Rhythm, Flow and Style

Presentation with Peter Stahl

Interaction designers own timing, pacing and rhythm. Yet our work practice lacks appropriate tools and vocabulary. How do you portray a groove in a wireframe, flow chart, or PowerPoint deck? This is becoming critically important as things like transitions, animation, hover responses and video make their way into more and more interactive experiences. This is in your future. This session builds on “The Rhythm of Interaction,” a popular and inspirational talk from Interaction 11 in Colorado. First we’ll introduce the concepts of Interactive and Motivic Rhythm, touch on how they relate to Flow, and then dive into techniques for designing pacing, tempo and rhythm into our interfaces. We will also examine what makes these elements fail or succeed, and explore how you can know when your design is doing it right. Of course that means seeing how your users respond. But it also has implications for the mental model you seek to induce in your users. Rhythmic experiences can share characteristics with machinery, music, drama, or organisms. Your choice of rhythmic style, and how it’s expressed, can set up predictable behavior patterns and foster intuitions and extrapolations that will result in an engaging, rewarding experience.


How do we show ID if we take people out of their articfacts?

When wireframing, we should be adding people and their emotions when using our products/artifacts

Using artifacts as IXd

See Kevin Chang – Illustrator who draws emotions in Information Architecture


Rhythmic style

– SONY WEBSITE – check out responsive

Big scroll – “Designing Web interfaces” book – Read chapter on Why add transitions

– To attract user – directs user attention

– Show relationships

– Imply what is not visible

– Distract during long operations

– Support Brand’s personality

Esample: Game – faster, child – gentle transitions

VISIO – 5 second slide – mechanical like office copier, precision, not humanity

Samsung – Same as VISIO but softer transitions due to face, relaxing, reassurance, inviting, rhythmic style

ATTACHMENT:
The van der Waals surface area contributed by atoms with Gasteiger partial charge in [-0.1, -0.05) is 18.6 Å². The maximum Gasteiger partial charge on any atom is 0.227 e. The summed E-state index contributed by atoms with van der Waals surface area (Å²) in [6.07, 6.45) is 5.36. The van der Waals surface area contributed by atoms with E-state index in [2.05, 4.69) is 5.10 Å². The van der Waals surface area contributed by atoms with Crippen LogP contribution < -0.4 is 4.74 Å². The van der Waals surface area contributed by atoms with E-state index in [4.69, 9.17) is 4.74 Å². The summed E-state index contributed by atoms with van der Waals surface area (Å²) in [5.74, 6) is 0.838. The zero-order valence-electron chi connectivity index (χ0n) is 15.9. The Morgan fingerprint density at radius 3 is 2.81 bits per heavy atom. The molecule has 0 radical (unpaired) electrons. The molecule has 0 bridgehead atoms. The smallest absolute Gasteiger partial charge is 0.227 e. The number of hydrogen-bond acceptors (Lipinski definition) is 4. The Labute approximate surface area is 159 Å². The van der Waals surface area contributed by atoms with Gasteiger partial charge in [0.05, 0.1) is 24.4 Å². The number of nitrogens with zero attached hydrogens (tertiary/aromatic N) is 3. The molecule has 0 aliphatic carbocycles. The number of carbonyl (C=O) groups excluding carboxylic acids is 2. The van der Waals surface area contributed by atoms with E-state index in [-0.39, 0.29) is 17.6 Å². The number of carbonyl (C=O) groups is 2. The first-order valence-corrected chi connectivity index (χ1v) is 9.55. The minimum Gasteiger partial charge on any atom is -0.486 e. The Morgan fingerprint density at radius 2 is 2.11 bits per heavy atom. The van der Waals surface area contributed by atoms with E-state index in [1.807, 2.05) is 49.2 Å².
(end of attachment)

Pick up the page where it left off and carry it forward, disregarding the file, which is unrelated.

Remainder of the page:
NBC UNIVERSAL –  Velocity changes as it slides around “Amusement park ride feel”

MCAFFEE –  Strange menu pop on and off, incongruent for security site

GOOGLE MAPS: Drop and retract in stages, tooltips- cool and friendly

RALLY software-  Megamenues, dizzying

What affects Rhythmic Style
-Frequency and what triggers it
Size and distance
Special Effects (accelerate descelerate)
Dazzling or engaging

NO one size fits all

Decisions when designing

  • – Zippy or confortable
  • – Dramatic or Responsove
  • – Single or Long term

Apollo Robins – Magician – Profile Nyorker Magazine

– This man’s tool is attention

– It’s all about the choreography of people’s attention

– Attention is like water

WE are street performers

Rhythim Flow and style

– Interactions can have rhytm – but not all interactions have it, and it sin’t enoubh by itself

– Introducing flow is great: Provide goals, stepped challenges, progress tracking

– Flow happens in pople not computer: So include people in your artifacts

– Rhythm style belong sto IXD: The best style depends on your goals

BE a sheet magician

– To get people on board apply some rules

– make people remember authothellic experiences and offer to bring them back

– How to prevent looking at results after product is done
The best thing is to prototype it – a matter of feel – whether it feels right

Storyboards with timing – crude animatics as lowtech as ppt.

Interaction Design for learning

Presentation with Michael Wolf

Throughout the history of education, technology tools and related interaction principles have continuously evolved the ways we learn and teach. Learning technology has been around since the Antique and earlier when tangible, kinetic demonstration tools were used to explain complex scientific findings and theories to students. An example of such a learning tool is the Armillary Sphere, an astronomical tool made from a set of concentric wood or brass rings, which had been used for demonstration and observation alike.

In the age of ICT and photo-realistic computer simulation, learning tools have become more sophisticated; however, it seems that the interaction principles crucial to the effectiveness of learning technology have not changed significantly. Interaction Designers have ample scope to improve this situation with interaction concepts that make full use of 21st century technology in order to:

• Enhance collaboration (co-located and networked);

• Manage learning content;

• Create guided content access (smart interfaces);

• Create access to peer & expert networks;

• Provide non-exclusive interfaces;

• Facilitate planning, design, and publishing for learners;

• Tracking of learning path;

Michael Wolf and his company Formula D interactive have worked on several exciting interaction design projects in South Africa in order to create inclusive learning tools for learners and teachers who have no or only little experience with computers. The talk will introduce the audience to the background and theory of interactive learning environments, whilst presenting exciting examples of interaction design projects in the field.


Print snap top track – using interactive print analytics to empower your design

Smithsonian print ———- AR

Image Recognition ——–> QR code

The Most flexible – Teen Vogue Insider —- > IOS app

RFID and antennae ——-> NFC Expensive – when iphone adds this, good


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